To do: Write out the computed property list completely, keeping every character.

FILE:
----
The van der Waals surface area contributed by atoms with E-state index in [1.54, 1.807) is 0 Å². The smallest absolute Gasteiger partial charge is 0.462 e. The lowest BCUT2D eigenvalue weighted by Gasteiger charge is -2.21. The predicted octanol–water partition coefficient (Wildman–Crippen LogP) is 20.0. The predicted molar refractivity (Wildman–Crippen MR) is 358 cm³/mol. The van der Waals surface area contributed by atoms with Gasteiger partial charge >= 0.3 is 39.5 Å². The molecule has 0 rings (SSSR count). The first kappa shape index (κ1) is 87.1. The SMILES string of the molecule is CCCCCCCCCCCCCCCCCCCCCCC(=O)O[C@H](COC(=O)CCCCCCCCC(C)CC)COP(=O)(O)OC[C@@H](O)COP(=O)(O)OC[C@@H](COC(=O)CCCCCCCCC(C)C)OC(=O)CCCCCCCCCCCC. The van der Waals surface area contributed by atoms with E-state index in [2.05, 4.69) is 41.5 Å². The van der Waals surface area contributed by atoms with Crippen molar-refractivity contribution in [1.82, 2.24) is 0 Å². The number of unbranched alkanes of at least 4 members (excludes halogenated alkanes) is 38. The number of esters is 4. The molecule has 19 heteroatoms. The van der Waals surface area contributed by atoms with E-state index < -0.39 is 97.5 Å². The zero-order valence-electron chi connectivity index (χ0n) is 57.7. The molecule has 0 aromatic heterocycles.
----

The van der Waals surface area contributed by atoms with E-state index in [1.54, 1.807) is 0 Å². The smallest absolute Gasteiger partial charge is 0.462 e. The lowest BCUT2D eigenvalue weighted by Gasteiger charge is -2.21. The predicted octanol–water partition coefficient (Wildman–Crippen LogP) is 20.0. The predicted molar refractivity (Wildman–Crippen MR) is 358 cm³/mol. The van der Waals surface area contributed by atoms with Gasteiger partial charge >= 0.3 is 39.5 Å². The molecule has 0 rings (SSSR count). The first kappa shape index (κ1) is 87.1. The SMILES string of the molecule is CCCCCCCCCCCCCCCCCCCCCCC(=O)O[C@H](COC(=O)CCCCCCCCC(C)CC)COP(=O)(O)OC[C@@H](O)COP(=O)(O)OC[C@@H](COC(=O)CCCCCCCCC(C)C)OC(=O)CCCCCCCCCCCC. The van der Waals surface area contributed by atoms with E-state index in [2.05, 4.69) is 41.5 Å². The van der Waals surface area contributed by atoms with Crippen molar-refractivity contribution in [1.82, 2.24) is 0 Å². The number of unbranched alkanes of at least 4 members (excludes halogenated alkanes) is 38. The number of esters is 4. The molecule has 19 heteroatoms. The van der Waals surface area contributed by atoms with E-state index < -0.39 is 97.5 Å². The zero-order valence-electron chi connectivity index (χ0n) is 57.7. The molecule has 0 aromatic heterocycles.